Recording of My Poem “Mayflies”

“Mayflies” is included in my chapbook, From Every Moment a Second, forthcoming from Finishing Line Press. FLP is taking prepublication orders here. It was also the inspiration for the artwork gracing the cover. I am in debt to Stephanie L. Harper for providing such a vivid and appropriate piece of art for the book.

Please note:  prepublication sales determine the print run, which means this stage is crucial in terms of how many copies will be printed and the number of copies I’ll receive as payment. So if you feel inclined to help, and are able, please purchase your copy before August 11. Thank you!

The Garden

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The Garden

But what of this notion
of the romantic?

It rained last night.
I could smell it

before it fell,
each drop a perfect

sphere until the final
moment. This

is fact, impractical but
lovely for its truth.

* * *

Initially posted in January of 2014, so few saw it that I thought it deserved another airing. The poem was published many years ago as a poetry postcard offered by the literary journal Amelia. I admit to being wrong about the shape of raindrops. But hey, they start out spherical…

Review: Robert Okaji’s “From Every Moment A Second”.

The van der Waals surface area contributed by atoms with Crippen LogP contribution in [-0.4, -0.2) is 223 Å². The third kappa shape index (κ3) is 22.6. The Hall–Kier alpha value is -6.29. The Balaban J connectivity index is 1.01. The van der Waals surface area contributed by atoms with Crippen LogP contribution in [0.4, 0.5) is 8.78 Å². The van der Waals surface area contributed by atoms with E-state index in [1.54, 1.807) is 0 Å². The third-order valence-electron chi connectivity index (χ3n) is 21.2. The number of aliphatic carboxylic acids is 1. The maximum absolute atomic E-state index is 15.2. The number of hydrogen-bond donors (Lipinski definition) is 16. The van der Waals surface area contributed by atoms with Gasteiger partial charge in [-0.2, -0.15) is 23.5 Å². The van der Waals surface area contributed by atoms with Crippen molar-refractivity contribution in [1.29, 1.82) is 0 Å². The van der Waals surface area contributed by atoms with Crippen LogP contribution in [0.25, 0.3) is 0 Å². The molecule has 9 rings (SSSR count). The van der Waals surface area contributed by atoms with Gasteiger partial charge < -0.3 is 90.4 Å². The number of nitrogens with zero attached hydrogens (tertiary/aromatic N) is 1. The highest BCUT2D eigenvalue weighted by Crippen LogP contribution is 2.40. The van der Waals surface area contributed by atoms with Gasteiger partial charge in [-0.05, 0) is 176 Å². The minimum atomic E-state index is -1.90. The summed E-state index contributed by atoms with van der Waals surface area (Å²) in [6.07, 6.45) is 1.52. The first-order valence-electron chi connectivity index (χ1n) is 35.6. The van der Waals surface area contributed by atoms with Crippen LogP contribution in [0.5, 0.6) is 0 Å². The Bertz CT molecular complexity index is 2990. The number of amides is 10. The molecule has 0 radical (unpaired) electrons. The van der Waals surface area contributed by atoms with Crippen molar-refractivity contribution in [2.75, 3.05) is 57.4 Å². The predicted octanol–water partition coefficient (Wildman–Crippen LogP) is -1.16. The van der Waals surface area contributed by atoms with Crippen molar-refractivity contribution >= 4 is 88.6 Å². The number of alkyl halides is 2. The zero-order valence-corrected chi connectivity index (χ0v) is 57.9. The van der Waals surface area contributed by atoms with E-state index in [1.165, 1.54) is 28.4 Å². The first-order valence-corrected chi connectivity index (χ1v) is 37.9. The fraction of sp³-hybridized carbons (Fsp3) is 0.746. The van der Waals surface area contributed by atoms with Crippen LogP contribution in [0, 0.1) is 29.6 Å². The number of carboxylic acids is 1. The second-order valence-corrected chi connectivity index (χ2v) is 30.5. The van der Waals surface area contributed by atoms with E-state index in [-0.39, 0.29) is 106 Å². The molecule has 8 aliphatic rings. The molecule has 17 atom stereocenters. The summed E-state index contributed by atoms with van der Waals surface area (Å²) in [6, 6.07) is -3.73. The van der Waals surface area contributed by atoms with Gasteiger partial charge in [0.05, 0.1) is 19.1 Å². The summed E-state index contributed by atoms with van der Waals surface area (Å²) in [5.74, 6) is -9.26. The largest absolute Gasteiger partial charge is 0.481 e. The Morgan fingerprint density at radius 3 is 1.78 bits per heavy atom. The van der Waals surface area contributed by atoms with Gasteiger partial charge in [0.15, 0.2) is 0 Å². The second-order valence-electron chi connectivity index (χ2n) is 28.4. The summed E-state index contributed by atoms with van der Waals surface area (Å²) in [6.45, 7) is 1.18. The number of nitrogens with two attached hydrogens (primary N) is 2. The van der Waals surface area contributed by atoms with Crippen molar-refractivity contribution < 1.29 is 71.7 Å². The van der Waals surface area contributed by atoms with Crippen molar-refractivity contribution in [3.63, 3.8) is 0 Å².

The first review!

Dr. Daniel Schnee

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FROM EVERY MOMENT A SECOND
Robert Okaji
Finishing Line Press
2017

★★★★★

From Every Moment A Second, the latest chapbook by American poet Robert Okaji, is yet another meticulously crafted collection of observations, private austerities and hesitancies spelt out in verse. A small collection of twenty poems, each feels “warm”, like a cozy winter Sunday on your living room couch – to paraphrase Junichiro Tanizaki – lost in contemplation of flavours to come.

What makes it a five star collection is each poem is clear in its vision, each unambiguously a part of the greater gist of the book. Each line shows where lesser works ‘tell’, and thus this collection feels like a series of tiny one act plays. Part of this is how each line and stanza feels like it has been put exactly in its proper place, that any further edits would remove a character or…

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Flowers

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Flowers

How they share our
desires, shape
our days.

Passion to hope,
fingertips to
lips. Some bud

easily, others
struggle. A little
water, light, a kind

voice. Sometimes so
little achieves
so much. Yesterday’s

sunflower droops on
the sill. Today’s promise